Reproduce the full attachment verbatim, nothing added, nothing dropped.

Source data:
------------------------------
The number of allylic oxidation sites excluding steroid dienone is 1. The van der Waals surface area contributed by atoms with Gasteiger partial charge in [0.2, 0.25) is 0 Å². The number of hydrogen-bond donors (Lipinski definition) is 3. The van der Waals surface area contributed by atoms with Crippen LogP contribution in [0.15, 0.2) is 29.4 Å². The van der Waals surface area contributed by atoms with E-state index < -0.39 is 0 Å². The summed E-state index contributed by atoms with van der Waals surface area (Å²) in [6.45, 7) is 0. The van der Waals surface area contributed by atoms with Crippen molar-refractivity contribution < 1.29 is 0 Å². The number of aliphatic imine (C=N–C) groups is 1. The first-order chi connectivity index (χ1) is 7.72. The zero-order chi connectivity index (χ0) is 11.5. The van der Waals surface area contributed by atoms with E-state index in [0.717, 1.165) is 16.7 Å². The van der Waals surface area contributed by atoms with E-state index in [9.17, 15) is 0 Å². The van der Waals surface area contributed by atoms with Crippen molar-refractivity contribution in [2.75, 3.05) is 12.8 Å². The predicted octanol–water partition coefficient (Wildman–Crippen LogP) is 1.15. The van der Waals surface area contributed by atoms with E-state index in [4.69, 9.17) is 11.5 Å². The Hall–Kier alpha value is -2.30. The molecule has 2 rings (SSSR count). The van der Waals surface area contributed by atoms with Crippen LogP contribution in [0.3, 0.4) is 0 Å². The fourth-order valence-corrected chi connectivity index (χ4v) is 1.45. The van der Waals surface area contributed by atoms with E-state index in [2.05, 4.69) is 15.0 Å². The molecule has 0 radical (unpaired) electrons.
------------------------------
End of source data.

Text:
The number of allylic oxidation sites excluding steroid dienone is 1. The van der Waals surface area contributed by atoms with Gasteiger partial charge in [0.2, 0.25) is 0 Å². The number of hydrogen-bond donors (Lipinski definition) is 3. The van der Waals surface area contributed by atoms with Crippen LogP contribution in [0.15, 0.2) is 29.4 Å². The van der Waals surface area contributed by atoms with E-state index < -0.39 is 0 Å². The summed E-state index contributed by atoms with van der Waals surface area (Å²) in [6.45, 7) is 0. The van der Waals surface area contributed by atoms with Crippen molar-refractivity contribution < 1.29 is 0 Å². The number of aliphatic imine (C=N–C) groups is 1. The first-order chi connectivity index (χ1) is 7.72. The zero-order chi connectivity index (χ0) is 11.5. The van der Waals surface area contributed by atoms with E-state index in [0.717, 1.165) is 16.7 Å². The van der Waals surface area contributed by atoms with E-state index in [9.17, 15) is 0 Å². The van der Waals surface area contributed by atoms with Crippen molar-refractivity contribution in [2.75, 3.05) is 12.8 Å². The predicted octanol–water partition coefficient (Wildman–Crippen LogP) is 1.15. The van der Waals surface area contributed by atoms with E-state index in [4.69, 9.17) is 11.5 Å². The Hall–Kier alpha value is -2.30. The molecule has 2 rings (SSSR count). The van der Waals surface area contributed by atoms with Crippen LogP contribution in [0.3, 0.4) is 0 Å². The fourth-order valence-corrected chi connectivity index (χ4v) is 1.45. The van der Waals surface area contributed by atoms with E-state index in [2.05, 4.69) is 15.0 Å². The molecule has 0 radical (unpaired) electrons.